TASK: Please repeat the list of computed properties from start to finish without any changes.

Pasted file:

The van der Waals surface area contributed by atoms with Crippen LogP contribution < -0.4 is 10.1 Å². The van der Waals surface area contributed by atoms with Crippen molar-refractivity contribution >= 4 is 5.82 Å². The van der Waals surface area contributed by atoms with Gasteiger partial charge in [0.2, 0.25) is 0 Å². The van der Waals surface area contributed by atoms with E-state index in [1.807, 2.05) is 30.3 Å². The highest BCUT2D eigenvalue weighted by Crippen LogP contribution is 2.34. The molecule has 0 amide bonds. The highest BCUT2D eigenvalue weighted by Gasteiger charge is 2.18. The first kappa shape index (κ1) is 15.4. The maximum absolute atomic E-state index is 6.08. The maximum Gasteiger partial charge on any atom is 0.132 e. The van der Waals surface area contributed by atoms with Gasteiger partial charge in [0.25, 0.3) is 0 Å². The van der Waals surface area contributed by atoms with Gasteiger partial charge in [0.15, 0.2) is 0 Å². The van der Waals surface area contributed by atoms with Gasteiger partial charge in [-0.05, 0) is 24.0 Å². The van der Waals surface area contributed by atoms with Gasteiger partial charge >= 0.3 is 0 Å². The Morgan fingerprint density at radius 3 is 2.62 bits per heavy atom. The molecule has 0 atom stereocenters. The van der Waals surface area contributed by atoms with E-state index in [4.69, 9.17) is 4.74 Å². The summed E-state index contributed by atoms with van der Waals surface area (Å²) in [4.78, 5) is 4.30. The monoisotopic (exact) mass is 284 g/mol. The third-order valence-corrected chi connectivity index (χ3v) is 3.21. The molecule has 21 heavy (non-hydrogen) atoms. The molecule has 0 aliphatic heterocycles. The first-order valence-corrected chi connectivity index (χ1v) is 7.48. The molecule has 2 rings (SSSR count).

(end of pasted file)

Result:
The van der Waals surface area contributed by atoms with Crippen LogP contribution < -0.4 is 10.1 Å². The van der Waals surface area contributed by atoms with Crippen molar-refractivity contribution >= 4 is 5.82 Å². The van der Waals surface area contributed by atoms with Gasteiger partial charge in [0.2, 0.25) is 0 Å². The van der Waals surface area contributed by atoms with E-state index in [1.807, 2.05) is 30.3 Å². The highest BCUT2D eigenvalue weighted by Crippen LogP contribution is 2.34. The molecule has 0 amide bonds. The highest BCUT2D eigenvalue weighted by Gasteiger charge is 2.18. The first kappa shape index (κ1) is 15.4. The maximum absolute atomic E-state index is 6.08. The maximum Gasteiger partial charge on any atom is 0.132 e. The van der Waals surface area contributed by atoms with Gasteiger partial charge in [0.25, 0.3) is 0 Å². The van der Waals surface area contributed by atoms with Gasteiger partial charge in [0.15, 0.2) is 0 Å². The van der Waals surface area contributed by atoms with Gasteiger partial charge in [-0.05, 0) is 24.0 Å². The van der Waals surface area contributed by atoms with Gasteiger partial charge >= 0.3 is 0 Å². The Morgan fingerprint density at radius 3 is 2.62 bits per heavy atom. The molecule has 0 atom stereocenters. The van der Waals surface area contributed by atoms with E-state index in [4.69, 9.17) is 4.74 Å². The summed E-state index contributed by atoms with van der Waals surface area (Å²) in [4.78, 5) is 4.30. The monoisotopic (exact) mass is 284 g/mol. The third-order valence-corrected chi connectivity index (χ3v) is 3.21. The molecule has 21 heavy (non-hydrogen) atoms. The molecule has 0 aliphatic heterocycles. The first-order valence-corrected chi connectivity index (χ1v) is 7.48. The molecule has 2 rings (SSSR count).